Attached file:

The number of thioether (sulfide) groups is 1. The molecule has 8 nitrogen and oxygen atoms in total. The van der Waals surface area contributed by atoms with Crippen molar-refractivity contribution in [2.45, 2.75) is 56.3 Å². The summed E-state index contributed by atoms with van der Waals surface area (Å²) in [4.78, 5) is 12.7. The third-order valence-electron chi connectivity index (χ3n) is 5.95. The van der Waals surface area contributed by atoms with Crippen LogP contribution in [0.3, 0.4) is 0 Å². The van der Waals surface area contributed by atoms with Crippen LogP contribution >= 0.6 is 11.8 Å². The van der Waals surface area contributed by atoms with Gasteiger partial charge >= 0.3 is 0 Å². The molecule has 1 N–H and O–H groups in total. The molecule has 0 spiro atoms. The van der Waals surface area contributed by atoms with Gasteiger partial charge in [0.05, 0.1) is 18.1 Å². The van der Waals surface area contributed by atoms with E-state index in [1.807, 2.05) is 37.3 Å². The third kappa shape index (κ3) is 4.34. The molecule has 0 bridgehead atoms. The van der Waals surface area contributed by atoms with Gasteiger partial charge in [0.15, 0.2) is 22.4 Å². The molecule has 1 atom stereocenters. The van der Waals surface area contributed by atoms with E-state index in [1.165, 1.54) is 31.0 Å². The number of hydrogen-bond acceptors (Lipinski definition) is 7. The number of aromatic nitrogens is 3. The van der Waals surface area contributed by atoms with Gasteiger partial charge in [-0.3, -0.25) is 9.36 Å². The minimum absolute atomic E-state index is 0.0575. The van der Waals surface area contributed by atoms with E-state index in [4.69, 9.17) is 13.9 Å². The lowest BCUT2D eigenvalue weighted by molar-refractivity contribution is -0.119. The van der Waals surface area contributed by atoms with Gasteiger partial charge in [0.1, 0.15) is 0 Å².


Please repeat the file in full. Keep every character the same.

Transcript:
The number of thioether (sulfide) groups is 1. The molecule has 8 nitrogen and oxygen atoms in total. The van der Waals surface area contributed by atoms with Crippen molar-refractivity contribution in [2.45, 2.75) is 56.3 Å². The summed E-state index contributed by atoms with van der Waals surface area (Å²) in [4.78, 5) is 12.7. The third-order valence-electron chi connectivity index (χ3n) is 5.95. The van der Waals surface area contributed by atoms with Crippen LogP contribution in [0.3, 0.4) is 0 Å². The van der Waals surface area contributed by atoms with Crippen LogP contribution >= 0.6 is 11.8 Å². The van der Waals surface area contributed by atoms with Gasteiger partial charge >= 0.3 is 0 Å². The molecule has 1 N–H and O–H groups in total. The molecule has 0 spiro atoms. The van der Waals surface area contributed by atoms with Gasteiger partial charge in [0.05, 0.1) is 18.1 Å². The van der Waals surface area contributed by atoms with E-state index in [1.807, 2.05) is 37.3 Å². The third kappa shape index (κ3) is 4.34. The molecule has 0 bridgehead atoms. The van der Waals surface area contributed by atoms with Gasteiger partial charge in [0.15, 0.2) is 22.4 Å². The molecule has 1 atom stereocenters. The van der Waals surface area contributed by atoms with E-state index in [1.165, 1.54) is 31.0 Å². The number of hydrogen-bond acceptors (Lipinski definition) is 7. The number of aromatic nitrogens is 3. The van der Waals surface area contributed by atoms with Gasteiger partial charge in [-0.3, -0.25) is 9.36 Å². The minimum absolute atomic E-state index is 0.0575. The van der Waals surface area contributed by atoms with E-state index in [4.69, 9.17) is 13.9 Å². The lowest BCUT2D eigenvalue weighted by molar-refractivity contribution is -0.119. The van der Waals surface area contributed by atoms with Gasteiger partial charge in [0.1, 0.15) is 0 Å².